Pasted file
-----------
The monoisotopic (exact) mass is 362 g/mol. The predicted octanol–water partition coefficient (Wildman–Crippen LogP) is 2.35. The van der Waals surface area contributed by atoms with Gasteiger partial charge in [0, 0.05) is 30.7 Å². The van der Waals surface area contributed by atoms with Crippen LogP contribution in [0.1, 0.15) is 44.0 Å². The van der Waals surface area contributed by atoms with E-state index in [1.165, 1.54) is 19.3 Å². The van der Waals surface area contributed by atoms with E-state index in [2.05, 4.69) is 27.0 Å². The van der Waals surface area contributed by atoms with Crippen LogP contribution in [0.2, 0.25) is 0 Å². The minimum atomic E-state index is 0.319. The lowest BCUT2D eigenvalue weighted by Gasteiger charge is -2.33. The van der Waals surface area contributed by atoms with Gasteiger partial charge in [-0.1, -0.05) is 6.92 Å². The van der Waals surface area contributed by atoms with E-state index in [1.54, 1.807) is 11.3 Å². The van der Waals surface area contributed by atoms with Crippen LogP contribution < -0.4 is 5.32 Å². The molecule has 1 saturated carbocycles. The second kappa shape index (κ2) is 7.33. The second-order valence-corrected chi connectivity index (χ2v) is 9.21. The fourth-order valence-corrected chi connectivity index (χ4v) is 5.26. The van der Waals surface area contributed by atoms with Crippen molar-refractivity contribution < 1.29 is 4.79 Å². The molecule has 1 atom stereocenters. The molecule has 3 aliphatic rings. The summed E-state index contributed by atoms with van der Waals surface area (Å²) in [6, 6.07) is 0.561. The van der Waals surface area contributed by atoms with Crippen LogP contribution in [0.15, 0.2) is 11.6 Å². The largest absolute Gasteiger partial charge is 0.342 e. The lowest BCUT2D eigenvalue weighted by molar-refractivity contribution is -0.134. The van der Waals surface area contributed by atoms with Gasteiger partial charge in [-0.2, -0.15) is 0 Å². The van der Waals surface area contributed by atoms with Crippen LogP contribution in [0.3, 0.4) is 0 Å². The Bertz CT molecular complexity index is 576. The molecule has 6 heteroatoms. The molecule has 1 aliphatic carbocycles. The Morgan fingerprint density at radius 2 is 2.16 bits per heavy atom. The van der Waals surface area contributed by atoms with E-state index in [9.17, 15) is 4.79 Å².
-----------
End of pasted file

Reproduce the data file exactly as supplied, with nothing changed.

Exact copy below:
The monoisotopic (exact) mass is 362 g/mol. The predicted octanol–water partition coefficient (Wildman–Crippen LogP) is 2.35. The van der Waals surface area contributed by atoms with Gasteiger partial charge in [0, 0.05) is 30.7 Å². The van der Waals surface area contributed by atoms with Crippen LogP contribution in [0.1, 0.15) is 44.0 Å². The van der Waals surface area contributed by atoms with E-state index in [1.165, 1.54) is 19.3 Å². The van der Waals surface area contributed by atoms with E-state index in [2.05, 4.69) is 27.0 Å². The van der Waals surface area contributed by atoms with Crippen LogP contribution in [0.2, 0.25) is 0 Å². The minimum atomic E-state index is 0.319. The lowest BCUT2D eigenvalue weighted by Gasteiger charge is -2.33. The van der Waals surface area contributed by atoms with Gasteiger partial charge in [-0.1, -0.05) is 6.92 Å². The van der Waals surface area contributed by atoms with E-state index in [1.54, 1.807) is 11.3 Å². The van der Waals surface area contributed by atoms with Crippen LogP contribution < -0.4 is 5.32 Å². The molecule has 1 saturated carbocycles. The second kappa shape index (κ2) is 7.33. The second-order valence-corrected chi connectivity index (χ2v) is 9.21. The fourth-order valence-corrected chi connectivity index (χ4v) is 5.26. The van der Waals surface area contributed by atoms with Crippen molar-refractivity contribution < 1.29 is 4.79 Å². The molecule has 1 atom stereocenters. The molecule has 3 aliphatic rings. The summed E-state index contributed by atoms with van der Waals surface area (Å²) in [6, 6.07) is 0.561. The van der Waals surface area contributed by atoms with Crippen LogP contribution in [0.15, 0.2) is 11.6 Å². The largest absolute Gasteiger partial charge is 0.342 e. The lowest BCUT2D eigenvalue weighted by molar-refractivity contribution is -0.134. The van der Waals surface area contributed by atoms with Gasteiger partial charge in [-0.2, -0.15) is 0 Å². The van der Waals surface area contributed by atoms with Crippen LogP contribution in [0.3, 0.4) is 0 Å². The Bertz CT molecular complexity index is 576. The molecule has 6 heteroatoms. The molecule has 1 aliphatic carbocycles. The Morgan fingerprint density at radius 2 is 2.16 bits per heavy atom. The van der Waals surface area contributed by atoms with E-state index in [9.17, 15) is 4.79 Å².